Report blames police states, Obama, Salafism for region’s rights woes

US-allied Arab regimes remain wedded to a broad array of repressive laws that serve to undermine basic liberties, a leading Egyptian human-rights group declared Tuesday. In its second annual report, the Cairo Institute for Human Rights Studies (CIHRS)–one of the oldest rights watchdogs in the region–blames the ongoing deterioration of human rights and civil liberties in the Arab World on several factors.

One of these factors is the apparent lack of enthusiasm on the part of the US administration of Barack Obama to promote democratic reform in the region–a foreign-policy pillar of the previous George W. Bush administration.

Obama, the report states, "has avoided taking a clear stance on human rights issues in the Arab region."

Released to coincide with the upcoming 61st anniversary of the adoption of the Universal Declaration of Human Rights, the report details the human rights records of 12 Arab countries. It cites a variety of rights violations, ranging from torture and extra-judicial killing to assaults on rights activists and suppression of freedom of expression.

The 230-page report is critical of US State Secretary Hillary Clinton for her failure to address the issue during a "democracy promotion conference" with Arab counterparts in Morocco last month. "This provided a green light to Arab governments to continue these practices," said CIHRS director Bahey el-Din Hassan.

US officials, however, dismiss the charges. 

In Washington, US State Department spokesman P.J. Crowley said he could not comment on the report’s findings since he had not read it. But he denied the claim that the Obama administration had abandoned the quest for improved human rights in the Arab world.

"We continue to sustain a significant human rights dialogue," said Crowley. "It’s a dimension of virtually every contact that we have with representatives of countries in the region and around the world."

The report, slated to be submitted Wednesday to the Geneva-based United Nations Human Rights Council, goes on to state that human rights have been further violated by "the growing tendency of regimes in some Arab countries to align themselves with Salafists, with the goal of mending their tattered political legitimacy in any way other than re-establishing it on the basis of the free democratic choice of their citizens.”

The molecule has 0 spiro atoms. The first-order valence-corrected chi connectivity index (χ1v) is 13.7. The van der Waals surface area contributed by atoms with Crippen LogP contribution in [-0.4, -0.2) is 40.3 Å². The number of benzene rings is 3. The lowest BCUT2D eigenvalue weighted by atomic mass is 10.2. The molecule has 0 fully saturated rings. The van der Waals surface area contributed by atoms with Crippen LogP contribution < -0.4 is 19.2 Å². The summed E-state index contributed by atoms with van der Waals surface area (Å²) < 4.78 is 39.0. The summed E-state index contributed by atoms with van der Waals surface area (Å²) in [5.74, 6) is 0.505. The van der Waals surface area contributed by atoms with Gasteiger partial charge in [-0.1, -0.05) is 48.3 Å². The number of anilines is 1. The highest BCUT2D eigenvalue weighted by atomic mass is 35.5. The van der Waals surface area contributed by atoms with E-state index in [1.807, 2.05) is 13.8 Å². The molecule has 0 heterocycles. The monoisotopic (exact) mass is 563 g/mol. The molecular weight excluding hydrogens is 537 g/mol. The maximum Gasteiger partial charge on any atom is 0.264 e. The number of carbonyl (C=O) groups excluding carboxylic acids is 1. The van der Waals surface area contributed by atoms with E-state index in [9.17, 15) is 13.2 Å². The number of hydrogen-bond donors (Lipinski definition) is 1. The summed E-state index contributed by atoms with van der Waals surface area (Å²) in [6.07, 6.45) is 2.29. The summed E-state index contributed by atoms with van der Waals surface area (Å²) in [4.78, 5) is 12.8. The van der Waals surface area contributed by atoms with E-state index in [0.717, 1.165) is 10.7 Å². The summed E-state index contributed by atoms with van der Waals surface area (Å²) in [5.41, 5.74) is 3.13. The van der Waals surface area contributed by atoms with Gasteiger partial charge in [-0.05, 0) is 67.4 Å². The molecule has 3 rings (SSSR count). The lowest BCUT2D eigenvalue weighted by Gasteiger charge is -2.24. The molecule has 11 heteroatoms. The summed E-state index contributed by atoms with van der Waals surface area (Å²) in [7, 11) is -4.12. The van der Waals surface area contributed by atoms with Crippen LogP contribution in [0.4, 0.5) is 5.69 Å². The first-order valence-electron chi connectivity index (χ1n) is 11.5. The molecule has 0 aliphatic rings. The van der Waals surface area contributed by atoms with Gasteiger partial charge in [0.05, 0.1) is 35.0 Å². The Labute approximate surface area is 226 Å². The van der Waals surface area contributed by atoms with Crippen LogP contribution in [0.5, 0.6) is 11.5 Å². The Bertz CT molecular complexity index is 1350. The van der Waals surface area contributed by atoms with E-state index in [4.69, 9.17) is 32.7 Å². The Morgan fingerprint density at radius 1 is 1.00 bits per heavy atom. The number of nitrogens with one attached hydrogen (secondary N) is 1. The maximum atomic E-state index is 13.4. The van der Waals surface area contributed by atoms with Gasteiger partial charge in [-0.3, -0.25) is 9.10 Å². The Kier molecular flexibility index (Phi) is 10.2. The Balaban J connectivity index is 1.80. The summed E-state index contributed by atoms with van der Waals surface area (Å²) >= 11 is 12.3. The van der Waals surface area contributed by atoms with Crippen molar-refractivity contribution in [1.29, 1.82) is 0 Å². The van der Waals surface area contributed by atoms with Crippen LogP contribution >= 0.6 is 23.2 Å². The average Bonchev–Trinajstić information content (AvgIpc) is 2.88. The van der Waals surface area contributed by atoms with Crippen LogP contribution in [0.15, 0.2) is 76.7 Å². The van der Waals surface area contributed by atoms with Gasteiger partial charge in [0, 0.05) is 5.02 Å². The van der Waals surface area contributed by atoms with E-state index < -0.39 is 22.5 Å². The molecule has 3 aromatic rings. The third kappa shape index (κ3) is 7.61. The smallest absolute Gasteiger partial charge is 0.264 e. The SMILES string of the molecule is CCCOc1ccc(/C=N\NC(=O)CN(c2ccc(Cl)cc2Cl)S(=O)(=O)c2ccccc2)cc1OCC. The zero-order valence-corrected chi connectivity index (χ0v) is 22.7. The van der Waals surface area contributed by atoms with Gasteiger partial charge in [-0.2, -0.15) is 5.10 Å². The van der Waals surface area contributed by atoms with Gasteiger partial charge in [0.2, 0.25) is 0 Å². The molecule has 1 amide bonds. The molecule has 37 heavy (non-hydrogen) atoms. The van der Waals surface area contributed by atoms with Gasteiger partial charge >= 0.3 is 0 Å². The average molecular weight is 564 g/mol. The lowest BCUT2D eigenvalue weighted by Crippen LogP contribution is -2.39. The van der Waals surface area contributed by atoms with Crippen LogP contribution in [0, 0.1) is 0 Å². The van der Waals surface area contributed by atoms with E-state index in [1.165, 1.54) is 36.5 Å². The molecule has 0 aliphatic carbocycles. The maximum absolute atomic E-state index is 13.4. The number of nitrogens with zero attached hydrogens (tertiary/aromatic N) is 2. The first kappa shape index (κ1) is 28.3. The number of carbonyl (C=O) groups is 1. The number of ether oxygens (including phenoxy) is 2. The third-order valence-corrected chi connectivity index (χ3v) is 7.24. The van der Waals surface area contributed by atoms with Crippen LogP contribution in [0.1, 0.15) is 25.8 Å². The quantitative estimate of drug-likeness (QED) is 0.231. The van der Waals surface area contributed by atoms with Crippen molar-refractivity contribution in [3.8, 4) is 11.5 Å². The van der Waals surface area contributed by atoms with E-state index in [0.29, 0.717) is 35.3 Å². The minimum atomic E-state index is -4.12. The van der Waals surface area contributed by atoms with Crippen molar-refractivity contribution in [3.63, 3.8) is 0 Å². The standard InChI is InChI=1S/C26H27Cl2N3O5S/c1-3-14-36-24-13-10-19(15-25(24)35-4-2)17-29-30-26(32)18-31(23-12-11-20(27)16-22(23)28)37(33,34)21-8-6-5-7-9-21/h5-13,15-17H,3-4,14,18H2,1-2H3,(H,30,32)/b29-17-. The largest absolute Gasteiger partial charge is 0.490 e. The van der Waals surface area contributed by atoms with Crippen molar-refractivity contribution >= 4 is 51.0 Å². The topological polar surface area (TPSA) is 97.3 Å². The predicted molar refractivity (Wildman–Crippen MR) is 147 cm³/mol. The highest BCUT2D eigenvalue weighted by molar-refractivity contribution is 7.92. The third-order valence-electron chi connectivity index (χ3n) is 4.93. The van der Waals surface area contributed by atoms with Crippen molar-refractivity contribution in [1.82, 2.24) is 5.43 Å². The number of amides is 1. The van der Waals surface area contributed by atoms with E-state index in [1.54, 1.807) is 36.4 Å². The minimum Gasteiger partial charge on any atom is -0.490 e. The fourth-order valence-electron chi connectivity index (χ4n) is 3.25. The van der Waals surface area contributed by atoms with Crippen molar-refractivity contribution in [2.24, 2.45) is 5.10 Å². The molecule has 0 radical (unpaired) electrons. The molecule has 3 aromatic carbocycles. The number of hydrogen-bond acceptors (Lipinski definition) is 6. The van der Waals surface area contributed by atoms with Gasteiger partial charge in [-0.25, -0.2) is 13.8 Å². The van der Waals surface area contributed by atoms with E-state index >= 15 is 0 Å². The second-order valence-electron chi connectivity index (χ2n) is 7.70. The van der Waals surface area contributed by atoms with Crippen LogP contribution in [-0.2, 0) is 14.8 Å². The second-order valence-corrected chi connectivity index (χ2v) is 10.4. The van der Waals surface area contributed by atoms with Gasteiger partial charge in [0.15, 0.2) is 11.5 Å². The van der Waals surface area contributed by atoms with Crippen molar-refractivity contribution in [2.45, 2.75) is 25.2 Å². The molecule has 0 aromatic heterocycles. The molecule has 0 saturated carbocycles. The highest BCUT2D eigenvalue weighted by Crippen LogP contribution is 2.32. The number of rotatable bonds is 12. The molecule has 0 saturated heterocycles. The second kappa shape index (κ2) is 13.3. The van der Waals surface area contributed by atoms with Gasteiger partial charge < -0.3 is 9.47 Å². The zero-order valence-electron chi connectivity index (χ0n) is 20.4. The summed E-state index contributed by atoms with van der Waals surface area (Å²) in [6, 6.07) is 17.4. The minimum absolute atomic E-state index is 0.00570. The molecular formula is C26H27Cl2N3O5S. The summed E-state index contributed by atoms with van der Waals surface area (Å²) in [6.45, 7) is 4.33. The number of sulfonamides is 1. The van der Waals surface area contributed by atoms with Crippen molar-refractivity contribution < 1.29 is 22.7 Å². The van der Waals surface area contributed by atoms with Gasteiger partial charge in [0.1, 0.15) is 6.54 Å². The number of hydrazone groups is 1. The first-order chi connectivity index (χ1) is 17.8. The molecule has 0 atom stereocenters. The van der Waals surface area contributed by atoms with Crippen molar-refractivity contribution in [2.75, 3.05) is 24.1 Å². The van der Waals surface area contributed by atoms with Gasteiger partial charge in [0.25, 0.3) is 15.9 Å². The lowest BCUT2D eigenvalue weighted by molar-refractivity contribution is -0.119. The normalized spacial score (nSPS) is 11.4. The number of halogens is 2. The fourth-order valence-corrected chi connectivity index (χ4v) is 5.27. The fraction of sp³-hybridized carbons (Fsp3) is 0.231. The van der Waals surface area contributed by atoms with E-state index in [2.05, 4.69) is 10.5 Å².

The CIHRS report further states that “human rights would be the first victim of this alliance, which is bound together by a religious discourse that is hostile to freedom of expression, thought and belief, minority and women’s rights.”

Salafism is a Sunni Islamic movement that takes the pious ancestors, or Salaf, of the patristic period of early Islam as exemplary models. Salafist groups preach strict adherence to the Quran and the sayings and deeds of Prophet Mohammed and his companions. In Egypt, the majority of Salafists shun politics, considering opposition to the temporal ruler a sin.

Last month, prominent Salafist preacher Sheikh Said Abdel Azim presented a "Salafist Initiative for Reform," in which he deemed all discussion of the "inheritance" of presidential power from father to son–a widely anticipated scenario in Egypt–as “irrelevant.” According to the initiative, democracy is a form of "heresy" since it might result in the election of "women or apostates."

Experts, meanwhile, express concern over the growing propensity of some Arab regimes to forge implicit alliances with Salafist groups to establish their religious credentials in the face of local political Islamist movements, which represent their most serious rivals. According to the CIHRS report, some Arab countries, among them Egypt and Morocco, have gone so far as to launch security crackdowns on anyone publicly breaking the fast during the Islamic holy month of Ramadan.

The report also states that the Egyptian security apparatus, along with some Muslim citizens, had "attacked Coptic [Christians] holding prayer services in their homes,” noting that some Christian street names had been gradually replaced by Islamic ones.